The number of websites used to encourage ratings or aggregate reviews is on the rise. [I’ve included a list of some of the major Ratings and Review sites below]

Where do we look? ReviewTrackers survey data says that 63% of consumers check Google My Business reviews first. Makes sense as Google is #1 for Web traffic globally. Facebook, Amazon and Yelp follow in that order. 

Some of the most popular review and ratings sites can be found below. There are many lists of review sites online. 

Yellow Pages




Facebook – link to Facebook Recommendations, an Underrated Gold Mine For Social Proof which covers:

  1. Why Facebook recommendations are important for your business
  2. How to attract more Facebook reviews
  3. How to convert positive reviews into traffic, leads and revenue business software and service reviews



Better Business Bureau 

Sitejabber ratings and reviews of businesses including Home, Garden, Art and Fashion

Manta ratings and reviews of business including Industrial, Agriculture and Technology

Angie’s List offers profiles, listings, ratings and reviews for private practices and hospitals


Side Note: Although Bing is behind in share of search traffic, it is worth noting that they offer a free business listing and opportunity to develop ratings. Take advantage of it – it’s free real estate. Anytime you can influence your search results in a positive way it’s worthwhile. 

Once a Day Have Something Nice To Say 

Give reviews. Rate products. Provide worthwhile data for others to make the same kinds of decisions that you are making. Are you going to write to let someone know they did a great job? Wonderful. If not, at least mention them in a review. There is a lot of talk about gratitude in business. This is how you can execute.

Perhaps this is a good time to start providing as many testimonials and good reviews as we want to get?

*A strategic approach to ratings and reviews is a component of an effective modern digital business. It should be a component of the digital transformation discussion particularly in sales enablement, if it is not already. Further, it is a component of growing online community AND, it is part and parcel to better results and metrics in online employee and customer communities.


  1. Ridings, Catherine & Gefen, David & Arinze, Bay. (2006). Psychological Barriers: Lurker and Poster Motivation and Behavior in Online Communities. Communications of the Association for Information Systems. 18. 329-354. 10.17705/1CAIS.01816. 
  2. Belleflamme, Paul and Peitz, Martin, Inside the Engine Room of Digital Platforms: Reviews, Ratings, and Recommendations (February 22, 2018). Working Papers, Aix-Marseille School of Economics, WP 2018 – Nr. 06 . 
  3. Sinan, Aral, (2013, December 19) The Problem With Online Ratings. Retrieved from
  4. Helversen, B.V., Abramczuk, K., Wiesaw K., Nielek, R. (2018). Influence of consumer reviews on online purchasing decisions in older and younger adults, Decision Support Systems and Electronic Commerce,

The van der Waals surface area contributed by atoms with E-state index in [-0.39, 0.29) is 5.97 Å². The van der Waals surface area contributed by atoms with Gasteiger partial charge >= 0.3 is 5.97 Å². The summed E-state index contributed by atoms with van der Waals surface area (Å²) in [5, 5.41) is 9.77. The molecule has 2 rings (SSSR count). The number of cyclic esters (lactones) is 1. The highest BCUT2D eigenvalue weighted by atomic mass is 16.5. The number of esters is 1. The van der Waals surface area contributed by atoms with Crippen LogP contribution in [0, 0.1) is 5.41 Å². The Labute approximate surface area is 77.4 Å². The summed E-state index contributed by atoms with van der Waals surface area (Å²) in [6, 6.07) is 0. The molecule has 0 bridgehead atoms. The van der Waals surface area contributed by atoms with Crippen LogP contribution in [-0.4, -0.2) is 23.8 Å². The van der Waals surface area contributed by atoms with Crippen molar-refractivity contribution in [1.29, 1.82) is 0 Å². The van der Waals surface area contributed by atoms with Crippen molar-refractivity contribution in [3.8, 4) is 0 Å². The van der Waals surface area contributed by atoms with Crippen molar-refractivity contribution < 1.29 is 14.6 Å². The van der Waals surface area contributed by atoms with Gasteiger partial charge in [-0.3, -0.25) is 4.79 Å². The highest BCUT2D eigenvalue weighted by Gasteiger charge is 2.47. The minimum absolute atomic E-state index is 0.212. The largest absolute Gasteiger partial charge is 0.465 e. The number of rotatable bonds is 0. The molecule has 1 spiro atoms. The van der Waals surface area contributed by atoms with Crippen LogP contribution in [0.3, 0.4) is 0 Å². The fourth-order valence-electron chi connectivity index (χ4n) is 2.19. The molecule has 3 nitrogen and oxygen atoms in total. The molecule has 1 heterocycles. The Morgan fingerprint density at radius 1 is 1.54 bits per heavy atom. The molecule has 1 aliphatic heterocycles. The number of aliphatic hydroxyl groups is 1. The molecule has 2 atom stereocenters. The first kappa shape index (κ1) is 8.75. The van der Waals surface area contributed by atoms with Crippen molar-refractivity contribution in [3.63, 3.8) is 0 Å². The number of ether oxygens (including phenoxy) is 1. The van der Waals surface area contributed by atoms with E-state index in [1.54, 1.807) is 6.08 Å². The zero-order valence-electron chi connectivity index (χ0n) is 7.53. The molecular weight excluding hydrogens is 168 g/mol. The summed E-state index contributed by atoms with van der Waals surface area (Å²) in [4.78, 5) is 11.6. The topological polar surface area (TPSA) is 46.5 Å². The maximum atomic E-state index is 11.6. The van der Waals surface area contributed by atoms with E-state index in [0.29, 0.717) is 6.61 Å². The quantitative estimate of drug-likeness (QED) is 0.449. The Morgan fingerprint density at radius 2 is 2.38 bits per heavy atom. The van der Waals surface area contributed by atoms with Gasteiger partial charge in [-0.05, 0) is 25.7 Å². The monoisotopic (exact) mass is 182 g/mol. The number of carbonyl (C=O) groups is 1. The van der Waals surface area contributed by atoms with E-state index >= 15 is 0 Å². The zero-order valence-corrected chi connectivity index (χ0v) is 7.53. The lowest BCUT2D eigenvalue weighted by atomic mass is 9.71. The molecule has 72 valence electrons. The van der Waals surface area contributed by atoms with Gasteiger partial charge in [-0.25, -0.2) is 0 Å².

5.  Alexa Web Site Rankings by Category: Consumer Opinion

Strategic Alliances: How we do it at Citrix

Strategic Alliances are a core component of bringing innovative products to market in the digital age. “Having an agile process with executive and cross functional leadership involvement is paramount to success,” said featured speaker Steve Blacklock, VP of Global Strategic Alliances at Citrix. Steve spoke yesterday evening at the 2nd AAC Meetup to an intimate group of fifty at Workspan HQ in San Mateo. Enterprise technology professionals that participate in the Alliance Aces community got a window to a core component of digital transformation – Alliances for cooperative product efforts at enterprise scale that get to market before the market moves.

According to Steve, “The strategic partnerships that don’t get realized are those that take too long.  Innovation in partnering and forming these alliances is required. You just don’t have as much time as you used to before the market (evaporates).” 

Some key points to consider based on how Citrix addressed alliance initiatives:

Maintain these “Principles for Success:”

  • Clear Vision/Strategy Framework
    • Setting clear vision/strategy/initiatives/execution framework for team and measuring success
  • Focus on Leverage
    • Consistent focus on points of leverage in developing plans and programs
  • Everyone Sells!
    • Setting up team to evangelize, carry flag for alliances – every conversation is an opportunity
  • Recognize & Execute the Opportunity
    • Executive engagement – making the most of the opportunities and making something of them with top execs
  • “Creative Tension”
    • Creativity with your partners competitors is a great motivator
  • Create leverage – Strategic, Technology and Solution, Marketing and Sales. 

Execute with process and less bureaucracy with an executive level, cross-functional committee that has a clear charter and expected outcomes.  

The committee performs monthly reviews of formal, well-defined submissions that include all aspects of roadmap and go-to-market for the alliance outcome. 

Leverage Rules

Citrix uses four pillars of leverage in determining the value and maximizing the opportunity of each Strategic Alliance:

Strategic Alliance presentation at Workspan by Steve Blacklock at Citrix